ST. PETE, Fla. — Growing up, brothers Tim and Bill Baptiste didn’t expect to be medical assistants, let alone during a global pandemic.
“I never thought I’d work in healthcare, I just thought I’d graduate and not know what to do but I found out I want to be in healthcare and it changed my life,” said 19-year-old Tim Baptiste.
The brothers were introduced to the Community Health Centers of Pinellas through the St. Petersburg College Pitch Program, a free workforce placement program for African American men ages 18-24.
“In a community where you are just brought up to fail, fail, fail all your life, if you do something different it’s positive it means a lot to me and my family,” said 21-year-old Bill Baptiste.
The brothers began working alongside one another full time and quickly realized what it means to be on the front lines, swabbing patients for COVID 19.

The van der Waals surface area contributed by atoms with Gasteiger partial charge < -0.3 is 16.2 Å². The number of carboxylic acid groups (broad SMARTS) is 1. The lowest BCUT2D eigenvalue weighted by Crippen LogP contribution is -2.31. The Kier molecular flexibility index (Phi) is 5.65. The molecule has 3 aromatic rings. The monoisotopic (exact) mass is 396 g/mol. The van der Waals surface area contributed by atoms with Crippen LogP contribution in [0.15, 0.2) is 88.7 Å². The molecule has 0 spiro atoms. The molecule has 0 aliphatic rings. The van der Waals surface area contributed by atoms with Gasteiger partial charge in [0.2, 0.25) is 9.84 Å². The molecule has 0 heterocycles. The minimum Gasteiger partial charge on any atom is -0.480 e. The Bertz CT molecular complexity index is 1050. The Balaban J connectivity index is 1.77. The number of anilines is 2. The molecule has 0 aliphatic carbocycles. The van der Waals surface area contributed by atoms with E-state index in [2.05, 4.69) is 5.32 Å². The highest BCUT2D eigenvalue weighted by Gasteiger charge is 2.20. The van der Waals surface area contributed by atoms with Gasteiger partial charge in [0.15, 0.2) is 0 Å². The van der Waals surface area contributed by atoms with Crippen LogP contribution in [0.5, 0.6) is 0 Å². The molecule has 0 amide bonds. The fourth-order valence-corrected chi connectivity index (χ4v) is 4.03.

“I just say, ‘hey I know you are nervous I’m going to treat you like my own, like my mom or dad, brother or sister, just relax I’m going to swab you don’t worry about anything,’” said Bill.
The compassion they showed day in and out didn’t go unrecognized. Tim and Bill were honored with the State Board of Education Commissioner's Leadership Award for Outstanding Community Support during the coronavirus pandemic.
“It's like a once and a lifetime opportunity, I’m very thankful for it,” said Bill.
“They are amazing gentlemen, they are very wonderful with patients,” said Chief Medical Officer Nichelle Threadgill. “Being able to engage with patients is one thing that is very critical to providing care.”
They say the best part is winning it together, you can call it brotherly love.
“I always like seeing my brother, every day I see him it gives me joy, he just keeps me going through the day,” said Tim.